Another rare and deadly form of smallpox is referred to as flat-type smallpox affects about five percent of persons with variola major. Persons with this form of the disease have lesions that develop more slowly, never raised above the surface of the skin, and feel soft to the touch. If people with flat smallpox survive, they rarely experience severe scarring. Both purpura variolosa and flat smallpox are virtually never seen in persons infected with variola minor.

Smallpox can be confused with chickenpox, but several features of these diseases are significantly different:

  • The initial symptoms of smallpox are much more severe than those of chickenpox (i.e., high fever, severe muscle aches, etc.).
  • Smallpox rash is most common on exposed portions of the body: face, forearms, wrists, palms, lower legs, feet, and soles. (Chickenpox is most common on covered areas of the body.)
  • Smallpox rash lesions in one part of the body tend to be at the same stage of development. With chickenpox, it is common to have more than one eruption of pox lesions that are in different stages of development. Smallpox lesions tend to be deeper in the skin than chickenpox lesions, hard to the touch, and the vesicles are tough to break.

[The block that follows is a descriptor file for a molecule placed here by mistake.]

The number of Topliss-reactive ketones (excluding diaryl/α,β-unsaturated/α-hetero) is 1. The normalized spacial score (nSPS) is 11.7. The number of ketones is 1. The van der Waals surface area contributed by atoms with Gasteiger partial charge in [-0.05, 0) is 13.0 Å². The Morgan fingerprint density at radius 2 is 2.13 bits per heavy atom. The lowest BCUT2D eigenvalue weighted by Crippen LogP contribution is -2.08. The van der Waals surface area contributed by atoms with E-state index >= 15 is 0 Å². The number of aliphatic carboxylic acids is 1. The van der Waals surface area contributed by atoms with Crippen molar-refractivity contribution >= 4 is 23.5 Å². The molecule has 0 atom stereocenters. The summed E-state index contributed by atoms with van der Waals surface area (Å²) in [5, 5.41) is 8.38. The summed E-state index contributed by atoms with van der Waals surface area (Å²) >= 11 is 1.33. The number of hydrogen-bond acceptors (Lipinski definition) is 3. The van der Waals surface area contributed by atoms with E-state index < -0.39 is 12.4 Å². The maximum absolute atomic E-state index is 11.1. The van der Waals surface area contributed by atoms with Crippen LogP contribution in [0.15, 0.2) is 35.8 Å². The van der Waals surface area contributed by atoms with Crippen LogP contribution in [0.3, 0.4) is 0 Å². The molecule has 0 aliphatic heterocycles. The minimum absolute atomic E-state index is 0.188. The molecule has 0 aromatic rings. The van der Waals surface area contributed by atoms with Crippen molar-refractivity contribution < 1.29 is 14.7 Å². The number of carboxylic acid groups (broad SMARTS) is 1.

Smallpox is spread by an ill person releasing virus infected saliva droplets from their mouth into the air that are inhaled by a susceptible person in close contact with the ill person (face-to-face contact). Because virus amounts in saliva are highest during the first week of illness, this is when people are the most infectious. Disease is most often transmitted from the time the ill person first develops the rash throughout the first week of illness; however, the person is still infectious until the rash has resolved (all scabs have fallen off). Virus is also present in the scabs that separate from the skin but these are much less infectious than saliva.

There is a vaccine to prevent smallpox that was routinely administered in the United States until the early 1970s. Routine vaccination of the civilian population for this disease is not currently recommended. The risk of adverse events resulting from the vaccine, accompanied by the rapid decrease in smallpox around the world in the 1970s, was part of the justification for the U.S. to discontinue routine vaccination against smallpox before the disease was eradicated in 1977.